"I'm loaded with problems," said Erithe. She was prettily dressed in secondhand clothes, had the classically proportioned face of a fashion model, and was so terribly shy I felt I had captured her. "How will these problems get solved? I don't know. God will help me.
At least in the United States I can find some help."
She wanted to learn to read and write, then be trained for a trade, she wasn't sure what, never having had the luxury to think realistically about such prospects. None of this would happen any time soon, since before the month was out she'd be scrambling to find a ride to Jackson Memorial Hospital to give birth to her third child. As we waited for her husband to return from the tree nursery where he had found permanent employment, a jitney pulled up and out came Erithe's four-year-old, home from day care, and before long both of Erithe's daughters were tugging at their mother's arm, cranky and whining. Erithe gave a stoic sigh.
"We have had nothing to eat today," she said, "and there's no more juice for the children."
Any understanding of the Haitian experience in the United States begins at the Krome North Service Processing Center, on the edge of the Everglades just south of Tamiami Trail, where the INS detains illegal aliens, the overwhelming majority of them Haitian refugees seeking political asylum, for months and sometimes years, until these refugees are inevitably deported. More than one observer has likened Krome to a concentration camp, and although that label is hyperbolic and unfair, it casts a gloomy shadow of truth, because Krome exists on the threshold of an expanding American intolerance toward the world's downtrodden and their dream of sanctuary within our border.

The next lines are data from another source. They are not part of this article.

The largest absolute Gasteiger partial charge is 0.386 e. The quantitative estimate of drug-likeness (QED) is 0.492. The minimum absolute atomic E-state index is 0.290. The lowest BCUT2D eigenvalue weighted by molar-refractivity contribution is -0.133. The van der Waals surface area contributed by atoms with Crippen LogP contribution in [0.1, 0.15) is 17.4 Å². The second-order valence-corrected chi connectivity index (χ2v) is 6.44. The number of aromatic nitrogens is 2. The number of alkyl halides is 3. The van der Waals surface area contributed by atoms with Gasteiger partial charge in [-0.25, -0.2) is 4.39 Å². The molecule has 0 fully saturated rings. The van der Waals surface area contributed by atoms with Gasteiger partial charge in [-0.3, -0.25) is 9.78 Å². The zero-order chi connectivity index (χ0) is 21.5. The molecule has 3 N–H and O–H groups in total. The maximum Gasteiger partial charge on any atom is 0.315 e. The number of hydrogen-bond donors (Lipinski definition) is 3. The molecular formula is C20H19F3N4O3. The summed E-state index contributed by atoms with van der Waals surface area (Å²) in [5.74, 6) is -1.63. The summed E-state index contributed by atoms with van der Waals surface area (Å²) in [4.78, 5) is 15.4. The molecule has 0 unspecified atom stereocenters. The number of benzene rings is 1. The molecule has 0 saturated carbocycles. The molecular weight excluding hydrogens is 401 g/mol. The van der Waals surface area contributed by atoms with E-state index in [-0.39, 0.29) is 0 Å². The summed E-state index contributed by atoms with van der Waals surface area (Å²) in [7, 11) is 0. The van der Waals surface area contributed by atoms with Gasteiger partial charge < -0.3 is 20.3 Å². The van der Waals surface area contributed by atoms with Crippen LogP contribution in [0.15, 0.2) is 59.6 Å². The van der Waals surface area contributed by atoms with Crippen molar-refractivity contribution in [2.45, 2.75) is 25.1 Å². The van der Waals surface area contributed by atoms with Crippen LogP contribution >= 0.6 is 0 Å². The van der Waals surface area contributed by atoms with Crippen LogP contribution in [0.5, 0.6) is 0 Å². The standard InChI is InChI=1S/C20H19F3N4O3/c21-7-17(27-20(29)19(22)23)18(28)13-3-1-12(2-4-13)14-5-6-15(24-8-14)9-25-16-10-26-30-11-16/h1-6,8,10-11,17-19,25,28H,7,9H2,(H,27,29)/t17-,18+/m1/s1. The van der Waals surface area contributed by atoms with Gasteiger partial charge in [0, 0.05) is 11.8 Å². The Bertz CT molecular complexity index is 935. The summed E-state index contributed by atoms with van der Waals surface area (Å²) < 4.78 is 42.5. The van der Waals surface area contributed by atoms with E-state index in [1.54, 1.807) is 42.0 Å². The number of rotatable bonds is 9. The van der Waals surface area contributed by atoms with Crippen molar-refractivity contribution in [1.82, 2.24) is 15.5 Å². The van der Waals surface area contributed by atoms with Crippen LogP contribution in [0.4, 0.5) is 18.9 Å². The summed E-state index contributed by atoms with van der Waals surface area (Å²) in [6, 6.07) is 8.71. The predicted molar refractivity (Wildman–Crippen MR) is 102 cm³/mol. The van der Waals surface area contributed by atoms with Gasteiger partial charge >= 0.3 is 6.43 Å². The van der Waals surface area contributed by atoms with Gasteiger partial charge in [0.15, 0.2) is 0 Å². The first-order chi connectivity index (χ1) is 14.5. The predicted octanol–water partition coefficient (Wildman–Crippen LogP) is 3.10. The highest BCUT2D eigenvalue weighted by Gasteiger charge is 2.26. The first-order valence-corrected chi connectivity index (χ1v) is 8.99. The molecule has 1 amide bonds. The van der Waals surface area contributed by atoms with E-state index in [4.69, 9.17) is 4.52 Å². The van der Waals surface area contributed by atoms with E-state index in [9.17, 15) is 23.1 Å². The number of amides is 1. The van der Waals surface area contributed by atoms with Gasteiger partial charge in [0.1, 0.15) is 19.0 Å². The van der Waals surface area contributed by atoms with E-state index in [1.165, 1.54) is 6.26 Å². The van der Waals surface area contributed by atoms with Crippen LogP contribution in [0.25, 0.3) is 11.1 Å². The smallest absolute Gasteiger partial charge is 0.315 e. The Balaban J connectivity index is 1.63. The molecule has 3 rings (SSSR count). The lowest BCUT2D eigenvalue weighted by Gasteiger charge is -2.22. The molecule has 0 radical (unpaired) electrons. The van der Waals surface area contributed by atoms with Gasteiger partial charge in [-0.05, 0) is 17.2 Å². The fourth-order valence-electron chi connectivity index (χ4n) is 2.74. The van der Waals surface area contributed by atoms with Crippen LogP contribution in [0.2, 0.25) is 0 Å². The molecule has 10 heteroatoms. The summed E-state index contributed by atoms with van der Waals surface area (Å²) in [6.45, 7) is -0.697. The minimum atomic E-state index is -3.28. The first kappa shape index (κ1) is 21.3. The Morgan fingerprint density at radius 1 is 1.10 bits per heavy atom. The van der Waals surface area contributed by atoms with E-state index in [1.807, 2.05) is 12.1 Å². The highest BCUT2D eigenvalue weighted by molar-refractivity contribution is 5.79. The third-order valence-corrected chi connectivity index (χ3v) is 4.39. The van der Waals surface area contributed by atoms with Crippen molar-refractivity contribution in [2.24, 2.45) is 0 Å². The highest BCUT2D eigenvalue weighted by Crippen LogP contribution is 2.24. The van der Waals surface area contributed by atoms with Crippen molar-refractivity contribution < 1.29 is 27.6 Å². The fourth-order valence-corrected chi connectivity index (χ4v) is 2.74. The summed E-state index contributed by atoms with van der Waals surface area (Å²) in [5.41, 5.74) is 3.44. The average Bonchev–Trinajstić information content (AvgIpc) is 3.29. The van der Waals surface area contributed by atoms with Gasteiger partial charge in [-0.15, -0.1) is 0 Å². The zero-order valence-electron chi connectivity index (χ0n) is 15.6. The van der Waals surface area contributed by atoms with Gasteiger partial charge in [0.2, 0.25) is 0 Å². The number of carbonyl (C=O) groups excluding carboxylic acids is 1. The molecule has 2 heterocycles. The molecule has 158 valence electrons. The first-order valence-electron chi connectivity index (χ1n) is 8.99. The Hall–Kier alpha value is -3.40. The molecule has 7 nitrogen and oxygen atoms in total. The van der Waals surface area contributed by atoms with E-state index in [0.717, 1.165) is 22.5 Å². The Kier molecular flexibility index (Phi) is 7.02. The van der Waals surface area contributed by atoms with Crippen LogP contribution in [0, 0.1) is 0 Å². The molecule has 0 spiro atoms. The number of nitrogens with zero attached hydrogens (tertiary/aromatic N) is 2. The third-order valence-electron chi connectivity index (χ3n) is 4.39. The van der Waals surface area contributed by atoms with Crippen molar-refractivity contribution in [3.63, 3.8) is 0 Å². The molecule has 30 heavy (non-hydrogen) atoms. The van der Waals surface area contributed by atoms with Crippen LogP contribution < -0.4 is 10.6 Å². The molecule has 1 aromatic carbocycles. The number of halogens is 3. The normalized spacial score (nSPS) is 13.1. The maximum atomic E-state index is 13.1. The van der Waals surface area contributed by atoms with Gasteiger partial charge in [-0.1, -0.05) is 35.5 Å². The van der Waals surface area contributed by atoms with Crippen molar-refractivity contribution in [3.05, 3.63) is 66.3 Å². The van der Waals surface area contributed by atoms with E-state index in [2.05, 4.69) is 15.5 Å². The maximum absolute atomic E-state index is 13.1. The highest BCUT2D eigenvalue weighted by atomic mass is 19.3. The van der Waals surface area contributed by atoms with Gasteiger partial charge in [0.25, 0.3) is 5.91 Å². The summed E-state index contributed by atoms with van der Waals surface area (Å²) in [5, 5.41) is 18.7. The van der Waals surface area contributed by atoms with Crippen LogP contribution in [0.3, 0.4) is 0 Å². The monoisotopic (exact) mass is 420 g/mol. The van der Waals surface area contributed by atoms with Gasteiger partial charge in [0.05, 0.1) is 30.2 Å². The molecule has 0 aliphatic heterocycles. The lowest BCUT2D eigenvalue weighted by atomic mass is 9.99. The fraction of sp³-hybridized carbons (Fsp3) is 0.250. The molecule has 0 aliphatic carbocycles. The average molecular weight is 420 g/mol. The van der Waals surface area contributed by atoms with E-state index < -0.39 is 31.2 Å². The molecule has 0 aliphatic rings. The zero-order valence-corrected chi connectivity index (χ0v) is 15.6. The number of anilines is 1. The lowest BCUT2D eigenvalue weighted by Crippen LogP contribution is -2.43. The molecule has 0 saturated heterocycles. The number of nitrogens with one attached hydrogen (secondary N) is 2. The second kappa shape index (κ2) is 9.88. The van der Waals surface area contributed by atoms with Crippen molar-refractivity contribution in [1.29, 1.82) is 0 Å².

This winter I visited Krome three times. No journalist had been granted access to the facility's interiors since last summer, after a devastating barracks fire, then the hurricane, disrupted an operation already trademarked by controversy. On my third try, however, after a two-week hunger strike by the Haitian detainees fizzled out in early January, Mike Rozos, Krome's second-in-command, judged his house sufficiently in order to agree to my request for a walk-through.
In 1980 Krome A an old Department of Defense missile base built in the Sixties A was appropriated by the INS and used as a human stock pen during the Mariel boatlift. By 1981 the Marielitos were gone but the Haitians A 200 of them, shoulder to shoulder A were not. Riots broke out, suicides were attempted. The federal courts capped Krome's population at a more humane level, though the Reagan administration refused to provide secure legal status, as it had the Cubans, to the detainees it was required to release, and Haitians have been trapped inside Krome's pointedly glacial loop ever since.
If you ignored the coiled tubes of concertina wire, Krome's architectural pretensions were eerily collegiate, evoking campus life, a small vocational school with strict regimens, a dress code constrained to orange jumpsuits, and a student body of young black men and women whose monastic silence underscored the gravity of their aspirations. As Rozos had told me when I talked to him at length in December, he had "the whole place painted Florida flamingo colors." Nothing shocked overtly. Women sat outdoors at picnic tables in a recreation pavilion, playing cards, mumbling in a bank of pay phones, staring into space. I was led down a sidewalk to a compound within a compound, swaddled in razor wire. This was the men's dormitory, locked down for the second of four daily head counts. It was little more than a warehouse, Spartan but airy, filled with natural light and brightened by a wide band of plum-colored paint, and divided into wings by an open-topped security station manned by five not-unfriendly guards, perplexed by the media's vendetta against them. About 150 detainees lay flat on metal bunkbeds, wordless and expressionless, stacks of humanity on hold. The silence seemed perverse, and whatever eye contact I managed was searing.